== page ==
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Corning has been setting the standards for clean-air technologies
for more than 45 years

The U.S. Clean Air Act: A Turning Point in Protecting our Environment

The U.S. Clean Air Act: A Turning Point in Protecting our Environment

Months after President Nixon proclaimed 1970 as the year of the environment, Congress passed the Clean Air Act – setting national air quality and vehicle emission standards – and established the Environmental Protection Agency (EPA) to implement those standards. The 1970 Act required a 90% reduction in emissions from new cars by 1975.

The pressure was on to create a new technology to meet the clean-air requirements. Corning answered the challenge in 1971 with the first extruded ceramic substrate based on a material called cordierite. Virtually every automotive company in the world today relies on the basis of Corning cellular ceramic technology to control exhaust emissions.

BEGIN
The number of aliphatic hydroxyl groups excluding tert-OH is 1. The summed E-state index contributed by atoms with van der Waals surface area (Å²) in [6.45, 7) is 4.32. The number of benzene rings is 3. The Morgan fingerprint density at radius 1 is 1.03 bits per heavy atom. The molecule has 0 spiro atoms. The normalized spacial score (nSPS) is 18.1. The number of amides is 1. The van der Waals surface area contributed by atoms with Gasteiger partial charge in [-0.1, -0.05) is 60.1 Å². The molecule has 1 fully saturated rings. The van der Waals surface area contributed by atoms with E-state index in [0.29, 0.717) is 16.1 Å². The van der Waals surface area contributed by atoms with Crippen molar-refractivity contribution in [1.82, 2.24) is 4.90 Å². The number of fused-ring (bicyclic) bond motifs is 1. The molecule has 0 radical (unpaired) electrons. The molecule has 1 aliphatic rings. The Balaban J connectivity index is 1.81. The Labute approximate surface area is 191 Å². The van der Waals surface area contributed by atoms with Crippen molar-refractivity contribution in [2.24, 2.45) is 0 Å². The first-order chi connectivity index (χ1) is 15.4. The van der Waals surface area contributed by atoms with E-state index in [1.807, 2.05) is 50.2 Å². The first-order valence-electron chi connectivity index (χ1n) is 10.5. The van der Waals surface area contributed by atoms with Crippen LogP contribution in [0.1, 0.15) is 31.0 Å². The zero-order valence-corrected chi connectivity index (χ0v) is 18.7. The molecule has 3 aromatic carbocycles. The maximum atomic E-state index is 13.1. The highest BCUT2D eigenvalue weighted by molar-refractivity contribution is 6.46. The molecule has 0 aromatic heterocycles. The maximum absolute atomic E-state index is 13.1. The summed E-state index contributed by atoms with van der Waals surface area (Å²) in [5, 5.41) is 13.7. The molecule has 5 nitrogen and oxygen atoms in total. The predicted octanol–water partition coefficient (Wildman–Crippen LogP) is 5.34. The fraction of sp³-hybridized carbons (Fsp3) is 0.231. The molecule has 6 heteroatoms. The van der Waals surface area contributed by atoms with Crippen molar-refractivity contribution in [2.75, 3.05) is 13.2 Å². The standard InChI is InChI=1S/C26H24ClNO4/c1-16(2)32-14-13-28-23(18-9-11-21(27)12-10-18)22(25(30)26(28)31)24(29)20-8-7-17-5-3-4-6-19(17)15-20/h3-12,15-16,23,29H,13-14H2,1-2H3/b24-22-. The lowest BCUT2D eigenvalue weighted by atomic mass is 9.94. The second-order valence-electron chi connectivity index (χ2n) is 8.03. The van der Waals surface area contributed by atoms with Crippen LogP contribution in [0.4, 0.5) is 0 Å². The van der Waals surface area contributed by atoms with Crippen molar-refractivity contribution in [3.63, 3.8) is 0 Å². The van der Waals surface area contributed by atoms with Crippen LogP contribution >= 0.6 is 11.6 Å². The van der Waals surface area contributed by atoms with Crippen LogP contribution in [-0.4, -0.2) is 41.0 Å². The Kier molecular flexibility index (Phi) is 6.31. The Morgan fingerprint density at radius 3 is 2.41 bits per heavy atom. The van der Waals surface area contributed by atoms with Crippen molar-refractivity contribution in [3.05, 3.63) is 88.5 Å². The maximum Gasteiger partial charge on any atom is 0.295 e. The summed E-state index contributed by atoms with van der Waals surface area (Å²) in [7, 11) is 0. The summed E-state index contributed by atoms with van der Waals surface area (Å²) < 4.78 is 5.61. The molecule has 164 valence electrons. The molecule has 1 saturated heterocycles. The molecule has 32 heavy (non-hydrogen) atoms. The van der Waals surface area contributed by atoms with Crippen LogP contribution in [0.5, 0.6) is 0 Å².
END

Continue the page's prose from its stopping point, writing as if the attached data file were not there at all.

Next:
In 1978, Corning developed a cellular ceramic particulate filter to remove soot from diesel emissions. Together with the cellular ceramic substrates, these products form the core of world-class emissions control systems and clean-air technologies. Both innovations, substrates and filters, are manufactured by the company's patented extrusion process in facilities around the world.

The (in)visible impact

In a typical trip from New York City to Los Angeles and back (about 5,600 miles), a large truck's diesel engine will generate about 560 grams of soot particles. That amount nearly fills a four-liter jar. Without an emission control system, this soot exits the smoke stack into the air we breathe. But that's just one truck, one trip. On average, U.S. freight trucks will travel that distance more than 2 million times in a month. That's a lot of jars of soot.

When we apply a Corning® DuraTrap® filter solution to this vehicle, the soot output drops to only 2.8 grams. That's a more than 99% drop in pollutants exiting the vehicle.

Today, even with twice as many vehicles on the road, dangerous air pollutants have been reduced by more than 60% since the Clean Air Act was implemented. Innovations like catalytic converters in automobiles have played a critical role in dropping smog levels in once heavily polluted cities like Los Angeles. Nowadays, new cars are 98% cleaner than in 1970 in terms of smog-forming pollutants.